Recall, we had discovered that antisite defects in GaAs diffused through the crystal quite quickly. In this note, we discuss a bulk diffusion barrier that addresses this problem.

Consider the exchange of an As atom and Ga atom at the liquid/solid interface (the transition in the figure below) and the resulting diffusion of the antisite defect through the bulk of the solid ():

By bond counting, the transition has an energy barrier of 1.7 eV, whereas the transition has a barrier of $\gamma_{HH} = 0.7$ eV. This means that an antisite defect introduced into the bulk phase diffuses rapidly throughout the solid. We had previously seen this in the crystallization of liquid cores — liquid Ga in the cores were able to diffuse away from the core, displacing As in the process. This displaced As would end up in the liquid core, and eventually crystallizing it.

It is undesirable to have such fast bulk diffusion rates. Indeed, it often reasonable to eliminate bulk diffusion entirely from the model — it occurs at such a long time scale to be irrelevant for the processes we simulate. In order to have a separate bulk diffusion rate, we do not use bond counting to calculate the associated energy barrier. Instead, we must recognize anti-site defects by examining an atom’s local neighborhood, and give such defects the bulk diffusion barrier. This is similar to how we assign liquid diffusion rates to As atoms in Ga droplets.

An atom at or near an anti-site defect is classified as such by counting the deviation of its local neighborhood from a perfect crystal local neighborhood. If the neighborhood has exactly one defect (relative to a perfect crystal neighborhood), we label the atom at or near an antisite defect:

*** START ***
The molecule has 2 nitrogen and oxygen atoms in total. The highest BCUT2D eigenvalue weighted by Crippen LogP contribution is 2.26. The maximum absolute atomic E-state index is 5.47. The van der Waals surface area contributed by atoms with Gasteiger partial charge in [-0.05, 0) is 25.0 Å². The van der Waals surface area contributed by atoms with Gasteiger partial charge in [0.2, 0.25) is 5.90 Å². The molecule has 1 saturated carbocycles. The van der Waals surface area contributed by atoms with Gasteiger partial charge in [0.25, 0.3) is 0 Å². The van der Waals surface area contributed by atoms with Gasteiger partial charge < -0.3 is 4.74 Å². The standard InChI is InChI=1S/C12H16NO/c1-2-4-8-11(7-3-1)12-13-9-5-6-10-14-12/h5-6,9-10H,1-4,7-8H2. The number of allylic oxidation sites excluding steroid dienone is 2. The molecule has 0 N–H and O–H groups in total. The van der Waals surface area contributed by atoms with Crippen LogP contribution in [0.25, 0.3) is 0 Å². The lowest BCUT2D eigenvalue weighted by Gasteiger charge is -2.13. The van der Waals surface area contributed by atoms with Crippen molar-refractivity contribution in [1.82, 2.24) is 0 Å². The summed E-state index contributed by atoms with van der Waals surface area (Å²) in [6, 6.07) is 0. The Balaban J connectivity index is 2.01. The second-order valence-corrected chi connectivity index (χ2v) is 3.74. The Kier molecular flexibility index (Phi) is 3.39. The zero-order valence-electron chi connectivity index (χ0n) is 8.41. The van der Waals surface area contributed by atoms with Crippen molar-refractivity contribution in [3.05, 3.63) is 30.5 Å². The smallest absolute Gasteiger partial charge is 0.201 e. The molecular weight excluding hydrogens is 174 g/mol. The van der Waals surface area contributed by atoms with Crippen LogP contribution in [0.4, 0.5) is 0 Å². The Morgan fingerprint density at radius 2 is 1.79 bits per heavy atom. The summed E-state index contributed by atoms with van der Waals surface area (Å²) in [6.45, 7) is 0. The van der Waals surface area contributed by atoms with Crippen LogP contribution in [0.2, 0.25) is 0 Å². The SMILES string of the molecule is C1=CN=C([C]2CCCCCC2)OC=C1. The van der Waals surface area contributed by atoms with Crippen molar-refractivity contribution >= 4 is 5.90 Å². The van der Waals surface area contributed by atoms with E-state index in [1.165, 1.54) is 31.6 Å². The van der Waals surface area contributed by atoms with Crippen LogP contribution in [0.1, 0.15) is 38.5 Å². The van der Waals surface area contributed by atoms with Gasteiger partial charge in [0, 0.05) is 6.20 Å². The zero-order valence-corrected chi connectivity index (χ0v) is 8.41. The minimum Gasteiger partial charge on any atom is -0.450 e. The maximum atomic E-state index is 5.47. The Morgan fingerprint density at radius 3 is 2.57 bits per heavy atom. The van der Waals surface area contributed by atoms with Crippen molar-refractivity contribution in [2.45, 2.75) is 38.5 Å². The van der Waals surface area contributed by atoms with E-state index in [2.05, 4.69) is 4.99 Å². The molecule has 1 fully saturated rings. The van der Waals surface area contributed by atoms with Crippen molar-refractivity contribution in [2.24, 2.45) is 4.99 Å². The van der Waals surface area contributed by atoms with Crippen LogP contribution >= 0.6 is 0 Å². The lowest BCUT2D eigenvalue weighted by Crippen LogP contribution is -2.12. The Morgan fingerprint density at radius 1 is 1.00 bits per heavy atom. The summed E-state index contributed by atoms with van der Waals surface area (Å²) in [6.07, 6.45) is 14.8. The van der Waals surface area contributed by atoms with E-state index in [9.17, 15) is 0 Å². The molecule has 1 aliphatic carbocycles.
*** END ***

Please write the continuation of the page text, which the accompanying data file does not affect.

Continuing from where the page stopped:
An exchange between two atoms is given a bulk diffusion barrier if and only if both atoms have such a neighborhood — i.e. if and only if both atoms are at or near an antisite defect. Note that this satisfies detailed balance. When two bulk atoms exchange, the resulting state will necessarily have two atoms that are at or near a anti-site defect. Hence the barrier for the reverse event is the same bulk diffusion barrier. The diffusion of antisite defects will not change the total energy, and hence detailed balance is satisfied (that is ).

Here is a movie of a Ga liquid core inside GaAs. Here we have set eV, effectively killing any bulk diffusion. The temperature is 623K, and the total simulation time is one second. The liquid core stays coherent inside the crystal:

Indeed, we expect this to be the case, as there is an interfacial energy between liquid and solid phases. To confirm this, we distribute some volume of Ga into a GaAs crystal to create several antisite defects. We set eV — just some reasonable number to allow for some bulk diffusion. We then anneal the system and measure the total energy as a function of time.

First, here is the movie for the first 0.001 seconds:

We see the liquid Ga coarsens. Here is the total energy vs. time:

As the system coarsens, the energy decreases. Here is the system over the first 1 second:

Lastly, here is corresponding energy of the system over the first 1 second:

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